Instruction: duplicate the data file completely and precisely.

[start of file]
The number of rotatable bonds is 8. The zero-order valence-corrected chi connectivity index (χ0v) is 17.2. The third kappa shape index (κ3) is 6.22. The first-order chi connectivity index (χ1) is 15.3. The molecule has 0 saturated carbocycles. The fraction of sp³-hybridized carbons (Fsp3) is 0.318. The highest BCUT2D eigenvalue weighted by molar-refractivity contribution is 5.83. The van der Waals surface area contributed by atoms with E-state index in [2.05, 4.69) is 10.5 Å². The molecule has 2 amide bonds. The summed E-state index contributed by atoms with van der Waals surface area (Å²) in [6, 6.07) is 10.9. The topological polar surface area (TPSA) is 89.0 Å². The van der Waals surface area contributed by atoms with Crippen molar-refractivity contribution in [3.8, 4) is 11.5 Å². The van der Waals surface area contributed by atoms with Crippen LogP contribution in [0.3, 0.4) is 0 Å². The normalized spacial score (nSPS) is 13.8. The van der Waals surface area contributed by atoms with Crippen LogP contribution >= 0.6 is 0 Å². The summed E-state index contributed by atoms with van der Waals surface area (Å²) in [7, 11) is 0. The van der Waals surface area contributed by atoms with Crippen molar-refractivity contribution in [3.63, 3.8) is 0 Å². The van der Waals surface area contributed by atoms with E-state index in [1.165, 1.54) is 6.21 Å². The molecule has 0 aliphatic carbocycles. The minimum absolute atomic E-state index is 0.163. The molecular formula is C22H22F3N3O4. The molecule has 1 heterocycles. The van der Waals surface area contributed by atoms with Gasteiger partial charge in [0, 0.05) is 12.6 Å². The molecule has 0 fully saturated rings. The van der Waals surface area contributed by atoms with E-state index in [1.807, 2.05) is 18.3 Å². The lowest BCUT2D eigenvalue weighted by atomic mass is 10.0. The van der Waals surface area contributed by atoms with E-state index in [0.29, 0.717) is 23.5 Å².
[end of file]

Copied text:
The number of rotatable bonds is 8. The zero-order valence-corrected chi connectivity index (χ0v) is 17.2. The third kappa shape index (κ3) is 6.22. The first-order chi connectivity index (χ1) is 15.3. The molecule has 0 saturated carbocycles. The fraction of sp³-hybridized carbons (Fsp3) is 0.318. The highest BCUT2D eigenvalue weighted by molar-refractivity contribution is 5.83. The van der Waals surface area contributed by atoms with E-state index in [2.05, 4.69) is 10.5 Å². The molecule has 2 amide bonds. The summed E-state index contributed by atoms with van der Waals surface area (Å²) in [6, 6.07) is 10.9. The topological polar surface area (TPSA) is 89.0 Å². The van der Waals surface area contributed by atoms with Crippen molar-refractivity contribution in [3.8, 4) is 11.5 Å². The van der Waals surface area contributed by atoms with Crippen LogP contribution in [0.3, 0.4) is 0 Å². The normalized spacial score (nSPS) is 13.8. The van der Waals surface area contributed by atoms with Crippen LogP contribution >= 0.6 is 0 Å². The summed E-state index contributed by atoms with van der Waals surface area (Å²) in [7, 11) is 0. The van der Waals surface area contributed by atoms with Crippen molar-refractivity contribution in [3.63, 3.8) is 0 Å². The van der Waals surface area contributed by atoms with E-state index in [1.165, 1.54) is 6.21 Å². The molecule has 0 aliphatic carbocycles. The minimum absolute atomic E-state index is 0.163. The molecular formula is C22H22F3N3O4. The molecule has 1 heterocycles. The van der Waals surface area contributed by atoms with Gasteiger partial charge in [0, 0.05) is 12.6 Å². The molecule has 0 fully saturated rings. The van der Waals surface area contributed by atoms with E-state index in [1.807, 2.05) is 18.3 Å². The lowest BCUT2D eigenvalue weighted by atomic mass is 10.0. The van der Waals surface area contributed by atoms with E-state index in [0.29, 0.717) is 23.5 Å².